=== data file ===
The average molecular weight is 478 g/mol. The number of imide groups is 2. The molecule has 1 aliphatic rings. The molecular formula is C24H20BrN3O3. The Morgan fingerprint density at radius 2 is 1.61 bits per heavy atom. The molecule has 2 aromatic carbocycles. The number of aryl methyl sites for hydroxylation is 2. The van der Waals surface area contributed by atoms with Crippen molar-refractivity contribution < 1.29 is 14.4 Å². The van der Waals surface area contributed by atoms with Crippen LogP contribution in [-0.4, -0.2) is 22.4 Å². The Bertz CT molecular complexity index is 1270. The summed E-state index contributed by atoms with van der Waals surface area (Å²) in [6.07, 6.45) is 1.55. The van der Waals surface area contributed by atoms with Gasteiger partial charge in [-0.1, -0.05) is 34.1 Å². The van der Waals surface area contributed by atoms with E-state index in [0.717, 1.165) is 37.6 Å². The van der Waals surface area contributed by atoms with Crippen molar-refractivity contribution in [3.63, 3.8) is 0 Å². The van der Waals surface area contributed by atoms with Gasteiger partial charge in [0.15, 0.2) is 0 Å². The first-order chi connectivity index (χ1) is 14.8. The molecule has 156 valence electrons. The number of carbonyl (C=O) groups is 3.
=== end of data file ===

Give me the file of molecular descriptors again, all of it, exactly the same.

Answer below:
The average molecular weight is 478 g/mol. The number of imide groups is 2. The molecule has 1 aliphatic rings. The molecular formula is C24H20BrN3O3. The Morgan fingerprint density at radius 2 is 1.61 bits per heavy atom. The molecule has 2 aromatic carbocycles. The number of aryl methyl sites for hydroxylation is 2. The van der Waals surface area contributed by atoms with Crippen molar-refractivity contribution < 1.29 is 14.4 Å². The van der Waals surface area contributed by atoms with Crippen LogP contribution in [-0.4, -0.2) is 22.4 Å². The Bertz CT molecular complexity index is 1270. The summed E-state index contributed by atoms with van der Waals surface area (Å²) in [6.07, 6.45) is 1.55. The van der Waals surface area contributed by atoms with Gasteiger partial charge in [-0.1, -0.05) is 34.1 Å². The van der Waals surface area contributed by atoms with E-state index in [0.717, 1.165) is 37.6 Å². The van der Waals surface area contributed by atoms with Crippen molar-refractivity contribution in [3.63, 3.8) is 0 Å². The van der Waals surface area contributed by atoms with Gasteiger partial charge in [0.15, 0.2) is 0 Å². The first-order chi connectivity index (χ1) is 14.8. The molecule has 156 valence electrons. The number of carbonyl (C=O) groups is 3.